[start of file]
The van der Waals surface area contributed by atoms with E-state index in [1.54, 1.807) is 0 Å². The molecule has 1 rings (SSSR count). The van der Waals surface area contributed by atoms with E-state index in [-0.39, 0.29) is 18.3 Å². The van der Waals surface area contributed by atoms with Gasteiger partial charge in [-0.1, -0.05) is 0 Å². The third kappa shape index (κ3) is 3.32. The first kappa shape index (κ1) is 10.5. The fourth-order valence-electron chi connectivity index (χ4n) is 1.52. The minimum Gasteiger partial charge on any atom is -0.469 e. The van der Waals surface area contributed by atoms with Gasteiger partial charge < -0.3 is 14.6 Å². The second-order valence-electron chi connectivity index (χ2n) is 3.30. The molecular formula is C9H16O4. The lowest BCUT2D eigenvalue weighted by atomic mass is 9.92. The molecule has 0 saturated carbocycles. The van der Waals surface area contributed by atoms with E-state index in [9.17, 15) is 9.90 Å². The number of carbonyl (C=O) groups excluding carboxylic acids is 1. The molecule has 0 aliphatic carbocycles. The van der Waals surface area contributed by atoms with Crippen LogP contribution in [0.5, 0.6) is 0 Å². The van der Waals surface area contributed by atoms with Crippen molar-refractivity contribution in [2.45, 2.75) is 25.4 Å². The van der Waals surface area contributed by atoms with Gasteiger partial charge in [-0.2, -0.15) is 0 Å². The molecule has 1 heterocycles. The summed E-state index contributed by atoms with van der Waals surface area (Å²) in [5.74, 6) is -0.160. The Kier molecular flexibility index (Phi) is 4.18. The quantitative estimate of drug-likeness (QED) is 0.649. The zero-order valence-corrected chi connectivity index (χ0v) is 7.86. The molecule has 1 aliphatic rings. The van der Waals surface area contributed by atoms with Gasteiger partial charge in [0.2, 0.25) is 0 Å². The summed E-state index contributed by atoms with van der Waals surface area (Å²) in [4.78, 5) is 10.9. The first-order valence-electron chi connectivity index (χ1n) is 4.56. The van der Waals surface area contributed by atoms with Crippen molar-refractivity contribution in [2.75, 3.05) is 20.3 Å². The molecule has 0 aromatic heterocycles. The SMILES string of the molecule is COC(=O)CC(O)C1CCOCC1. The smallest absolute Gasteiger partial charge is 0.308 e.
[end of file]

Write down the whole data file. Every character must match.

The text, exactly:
The van der Waals surface area contributed by atoms with E-state index in [1.54, 1.807) is 0 Å². The molecule has 1 rings (SSSR count). The van der Waals surface area contributed by atoms with E-state index in [-0.39, 0.29) is 18.3 Å². The van der Waals surface area contributed by atoms with Gasteiger partial charge in [-0.1, -0.05) is 0 Å². The third kappa shape index (κ3) is 3.32. The first kappa shape index (κ1) is 10.5. The fourth-order valence-electron chi connectivity index (χ4n) is 1.52. The minimum Gasteiger partial charge on any atom is -0.469 e. The van der Waals surface area contributed by atoms with Gasteiger partial charge < -0.3 is 14.6 Å². The second-order valence-electron chi connectivity index (χ2n) is 3.30. The molecular formula is C9H16O4. The lowest BCUT2D eigenvalue weighted by atomic mass is 9.92. The molecule has 0 saturated carbocycles. The van der Waals surface area contributed by atoms with E-state index in [9.17, 15) is 9.90 Å². The number of carbonyl (C=O) groups excluding carboxylic acids is 1. The molecule has 0 aliphatic carbocycles. The van der Waals surface area contributed by atoms with Crippen LogP contribution in [0.5, 0.6) is 0 Å². The van der Waals surface area contributed by atoms with Crippen molar-refractivity contribution in [2.45, 2.75) is 25.4 Å². The van der Waals surface area contributed by atoms with Gasteiger partial charge in [-0.2, -0.15) is 0 Å². The molecule has 1 heterocycles. The summed E-state index contributed by atoms with van der Waals surface area (Å²) in [5.74, 6) is -0.160. The Kier molecular flexibility index (Phi) is 4.18. The quantitative estimate of drug-likeness (QED) is 0.649. The zero-order valence-corrected chi connectivity index (χ0v) is 7.86. The molecule has 1 aliphatic rings. The van der Waals surface area contributed by atoms with Gasteiger partial charge in [0.2, 0.25) is 0 Å². The summed E-state index contributed by atoms with van der Waals surface area (Å²) in [4.78, 5) is 10.9. The first-order valence-electron chi connectivity index (χ1n) is 4.56. The van der Waals surface area contributed by atoms with Crippen molar-refractivity contribution in [2.75, 3.05) is 20.3 Å². The molecule has 0 aromatic heterocycles. The SMILES string of the molecule is COC(=O)CC(O)C1CCOCC1. The smallest absolute Gasteiger partial charge is 0.308 e.